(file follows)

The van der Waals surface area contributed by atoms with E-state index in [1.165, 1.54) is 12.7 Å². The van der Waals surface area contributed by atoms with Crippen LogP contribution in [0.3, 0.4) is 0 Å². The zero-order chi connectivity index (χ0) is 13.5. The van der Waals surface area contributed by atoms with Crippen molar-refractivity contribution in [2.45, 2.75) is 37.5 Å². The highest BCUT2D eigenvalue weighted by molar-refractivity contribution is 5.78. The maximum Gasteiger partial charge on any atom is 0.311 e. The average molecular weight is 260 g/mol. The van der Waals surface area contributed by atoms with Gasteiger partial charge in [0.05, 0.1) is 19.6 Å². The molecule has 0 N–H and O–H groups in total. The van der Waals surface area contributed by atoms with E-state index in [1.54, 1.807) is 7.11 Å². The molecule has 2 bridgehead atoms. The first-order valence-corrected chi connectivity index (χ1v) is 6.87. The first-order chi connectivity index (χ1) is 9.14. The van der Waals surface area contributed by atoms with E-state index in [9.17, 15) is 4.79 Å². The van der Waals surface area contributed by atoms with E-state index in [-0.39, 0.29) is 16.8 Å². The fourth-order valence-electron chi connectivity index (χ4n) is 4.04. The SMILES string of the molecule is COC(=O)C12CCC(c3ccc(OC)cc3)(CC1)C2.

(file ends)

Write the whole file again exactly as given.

The van der Waals surface area contributed by atoms with E-state index in [1.165, 1.54) is 12.7 Å². The van der Waals surface area contributed by atoms with Crippen LogP contribution in [0.3, 0.4) is 0 Å². The zero-order chi connectivity index (χ0) is 13.5. The van der Waals surface area contributed by atoms with Crippen molar-refractivity contribution in [2.45, 2.75) is 37.5 Å². The highest BCUT2D eigenvalue weighted by molar-refractivity contribution is 5.78. The maximum Gasteiger partial charge on any atom is 0.311 e. The average molecular weight is 260 g/mol. The van der Waals surface area contributed by atoms with Gasteiger partial charge in [0.05, 0.1) is 19.6 Å². The molecule has 0 N–H and O–H groups in total. The van der Waals surface area contributed by atoms with E-state index in [1.54, 1.807) is 7.11 Å². The molecule has 2 bridgehead atoms. The first-order valence-corrected chi connectivity index (χ1v) is 6.87. The first-order chi connectivity index (χ1) is 9.14. The van der Waals surface area contributed by atoms with E-state index in [9.17, 15) is 4.79 Å². The van der Waals surface area contributed by atoms with E-state index in [-0.39, 0.29) is 16.8 Å². The fourth-order valence-electron chi connectivity index (χ4n) is 4.04. The SMILES string of the molecule is COC(=O)C12CCC(c3ccc(OC)cc3)(CC1)C2.